This page last revised 23 August 2006 -- S.M.Gon III
TNC Action Sites
Maps & Figures
Removal of incipient weeds is conducted by invasive species committees on all islands.
Significant increases in state funding for natural area management will build needed capacity.
We have a tool to assess the risk for potential alien plant introductions to become weeds.
Maui Invasive Species Committee (MISC) Miconia control field team
(continued from previous column)
Strategy 3. Prevention of Alien Species
Establish a system to effectively prevent new introductions of invasive alien species, deal with incipient introductions, and contain/control established pests. Build additional capacity in all above areas.
Major achievements to date:
» In 2003, the State Legislature formed a cabinet-level Hawai‘i Invasive Species Council (modeled after National Invasive Species Council);
» State funding secured for HISC prevention, early detection/rapid response, control, research, and outreach programs: FY05 $4M; FY06 $4M; FY07 $2M;
» Five island invasive species committees (ISC) were established, covering early detection, rapid response, and control on all main islands outside boundaries of watershed partnerships;
» Hawai‘i Department of Agriculture received additional $2.9M and authority to hire 56 new staff positions in FY07 to implement a biosecurity strategy to prevent invasive species introductions through Hawai‘i ports of entry;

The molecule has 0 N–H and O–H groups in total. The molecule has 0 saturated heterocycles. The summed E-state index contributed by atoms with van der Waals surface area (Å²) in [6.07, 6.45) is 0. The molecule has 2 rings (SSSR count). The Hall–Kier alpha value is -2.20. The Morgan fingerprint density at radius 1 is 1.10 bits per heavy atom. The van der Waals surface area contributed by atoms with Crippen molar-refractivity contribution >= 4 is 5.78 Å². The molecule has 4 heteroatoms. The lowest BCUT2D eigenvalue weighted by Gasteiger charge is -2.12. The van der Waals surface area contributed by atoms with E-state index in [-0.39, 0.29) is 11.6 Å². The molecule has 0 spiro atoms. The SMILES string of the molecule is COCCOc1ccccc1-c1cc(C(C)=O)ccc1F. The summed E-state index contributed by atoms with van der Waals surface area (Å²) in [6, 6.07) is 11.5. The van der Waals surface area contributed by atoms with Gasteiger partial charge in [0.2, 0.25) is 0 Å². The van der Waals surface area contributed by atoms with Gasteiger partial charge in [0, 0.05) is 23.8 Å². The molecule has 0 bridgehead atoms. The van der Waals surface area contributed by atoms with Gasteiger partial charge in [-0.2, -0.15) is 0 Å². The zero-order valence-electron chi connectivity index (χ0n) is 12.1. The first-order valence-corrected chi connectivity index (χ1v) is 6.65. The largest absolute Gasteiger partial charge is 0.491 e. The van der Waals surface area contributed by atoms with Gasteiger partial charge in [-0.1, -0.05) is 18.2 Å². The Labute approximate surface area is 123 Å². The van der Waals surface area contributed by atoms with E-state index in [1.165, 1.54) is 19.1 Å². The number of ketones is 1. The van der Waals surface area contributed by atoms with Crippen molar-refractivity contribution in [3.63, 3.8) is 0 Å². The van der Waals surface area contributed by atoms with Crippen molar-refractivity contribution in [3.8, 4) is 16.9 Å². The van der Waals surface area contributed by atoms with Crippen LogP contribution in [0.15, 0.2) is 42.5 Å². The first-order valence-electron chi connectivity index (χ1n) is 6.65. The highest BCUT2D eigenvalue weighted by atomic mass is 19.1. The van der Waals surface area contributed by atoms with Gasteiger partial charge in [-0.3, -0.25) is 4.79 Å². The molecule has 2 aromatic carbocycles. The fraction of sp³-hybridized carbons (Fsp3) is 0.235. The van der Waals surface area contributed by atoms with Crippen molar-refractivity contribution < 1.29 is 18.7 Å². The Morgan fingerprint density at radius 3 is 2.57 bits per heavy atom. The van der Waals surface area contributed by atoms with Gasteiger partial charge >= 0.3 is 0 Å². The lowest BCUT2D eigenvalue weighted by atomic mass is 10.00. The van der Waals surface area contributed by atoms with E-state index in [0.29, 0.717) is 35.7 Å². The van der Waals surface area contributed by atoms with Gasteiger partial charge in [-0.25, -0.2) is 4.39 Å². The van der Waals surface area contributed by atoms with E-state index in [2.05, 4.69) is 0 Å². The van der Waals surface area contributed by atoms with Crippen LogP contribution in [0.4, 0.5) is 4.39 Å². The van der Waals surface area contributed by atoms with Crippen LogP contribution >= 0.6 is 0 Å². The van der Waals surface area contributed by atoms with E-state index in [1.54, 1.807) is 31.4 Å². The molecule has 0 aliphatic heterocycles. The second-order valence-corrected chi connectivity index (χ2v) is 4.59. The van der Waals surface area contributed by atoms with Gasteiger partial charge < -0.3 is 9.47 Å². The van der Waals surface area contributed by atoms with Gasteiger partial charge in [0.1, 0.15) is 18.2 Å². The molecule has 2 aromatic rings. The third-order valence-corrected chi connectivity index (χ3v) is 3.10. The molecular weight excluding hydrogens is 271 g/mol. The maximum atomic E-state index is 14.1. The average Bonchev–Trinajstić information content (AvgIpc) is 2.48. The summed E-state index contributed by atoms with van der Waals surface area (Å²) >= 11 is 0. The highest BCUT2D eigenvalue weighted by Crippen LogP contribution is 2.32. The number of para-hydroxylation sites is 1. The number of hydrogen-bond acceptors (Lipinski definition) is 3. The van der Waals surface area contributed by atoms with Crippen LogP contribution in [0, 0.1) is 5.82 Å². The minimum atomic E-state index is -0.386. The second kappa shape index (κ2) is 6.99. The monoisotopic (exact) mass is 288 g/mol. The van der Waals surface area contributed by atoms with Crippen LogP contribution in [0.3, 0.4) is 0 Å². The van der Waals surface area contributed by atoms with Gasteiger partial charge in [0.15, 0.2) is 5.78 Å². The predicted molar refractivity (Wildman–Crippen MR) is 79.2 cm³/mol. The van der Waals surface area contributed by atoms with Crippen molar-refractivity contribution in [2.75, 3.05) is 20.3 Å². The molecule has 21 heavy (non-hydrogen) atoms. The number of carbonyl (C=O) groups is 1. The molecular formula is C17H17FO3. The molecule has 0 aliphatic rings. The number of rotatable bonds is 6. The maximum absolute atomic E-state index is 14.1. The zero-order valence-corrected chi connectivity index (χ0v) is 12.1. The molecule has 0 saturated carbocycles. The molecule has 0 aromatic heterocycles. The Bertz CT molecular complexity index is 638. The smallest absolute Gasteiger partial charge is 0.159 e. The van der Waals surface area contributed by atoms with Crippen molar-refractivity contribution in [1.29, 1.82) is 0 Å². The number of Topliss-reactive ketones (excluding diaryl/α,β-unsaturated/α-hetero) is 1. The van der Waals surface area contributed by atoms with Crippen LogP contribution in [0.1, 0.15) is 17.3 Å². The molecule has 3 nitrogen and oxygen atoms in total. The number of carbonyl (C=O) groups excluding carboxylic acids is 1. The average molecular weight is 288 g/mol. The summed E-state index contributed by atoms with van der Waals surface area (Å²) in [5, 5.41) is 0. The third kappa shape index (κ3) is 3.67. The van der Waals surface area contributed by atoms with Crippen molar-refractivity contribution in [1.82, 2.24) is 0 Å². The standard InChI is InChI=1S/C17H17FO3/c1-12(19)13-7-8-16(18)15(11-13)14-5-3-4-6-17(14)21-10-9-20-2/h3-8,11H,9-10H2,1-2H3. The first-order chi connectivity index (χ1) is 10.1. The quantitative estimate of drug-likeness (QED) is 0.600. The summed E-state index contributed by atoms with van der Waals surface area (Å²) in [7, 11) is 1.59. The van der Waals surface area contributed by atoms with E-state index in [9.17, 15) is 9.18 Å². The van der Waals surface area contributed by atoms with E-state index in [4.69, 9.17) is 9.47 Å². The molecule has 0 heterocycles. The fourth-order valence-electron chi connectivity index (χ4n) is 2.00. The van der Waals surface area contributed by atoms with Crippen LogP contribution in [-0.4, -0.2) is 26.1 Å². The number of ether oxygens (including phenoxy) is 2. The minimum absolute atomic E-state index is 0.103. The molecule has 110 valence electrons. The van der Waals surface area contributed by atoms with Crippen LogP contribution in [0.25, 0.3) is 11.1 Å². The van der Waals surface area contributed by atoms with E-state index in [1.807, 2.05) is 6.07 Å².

» Hawai‘i Weed Risk Assessment protocol moved from research to demonstration phase to assess invasive potential of new plant introductions;
» A pilot demonstration of model Codes of Conduct for minimizing noxious weed introductions was initiated with selected nursery and landscape industry leaders;
» Congressional legislation was introduced to provide Hawai‘i exemption from federal agriculture quarantine preemption on movement of potential pests.
» Secure dedicated funding for HISC, e.g., user fee authority for State agriculture inspections to generate revenue to enhance quarantine programs;
» Increase acceptance and use of the Hawai‘i Weed Risk Assessment and Codes of Conduct among landscape and nursery industry and general public;
» Secure Congressional passage of Hawai‘i exemption from federal preemption on quarantine laws.
Conservation Action Planning (CAP), to identify the most important conservation goals and urgent actions for each specific conservation area:. The common actions include:
purchase or conservation easement
membership in a management partnership
Managing conservation areas
protective fencing of priority areas
feral ungulate control
priority weed control
predator control (e.g., rats, feral cats)
other threat control (e.g., wildfire)
staffing for specific goals
growth toward needed level
building partner capacity
landowners within conservation area
agencies with conservation mandates
joint conservation planning
Building conservation support
field visits to conservation areas
preparation of advocacy media
Measure conservation progress
establish monitoring system
assess results against CAP
Conservation strategies and actions for each conservation area are described in the Appendices.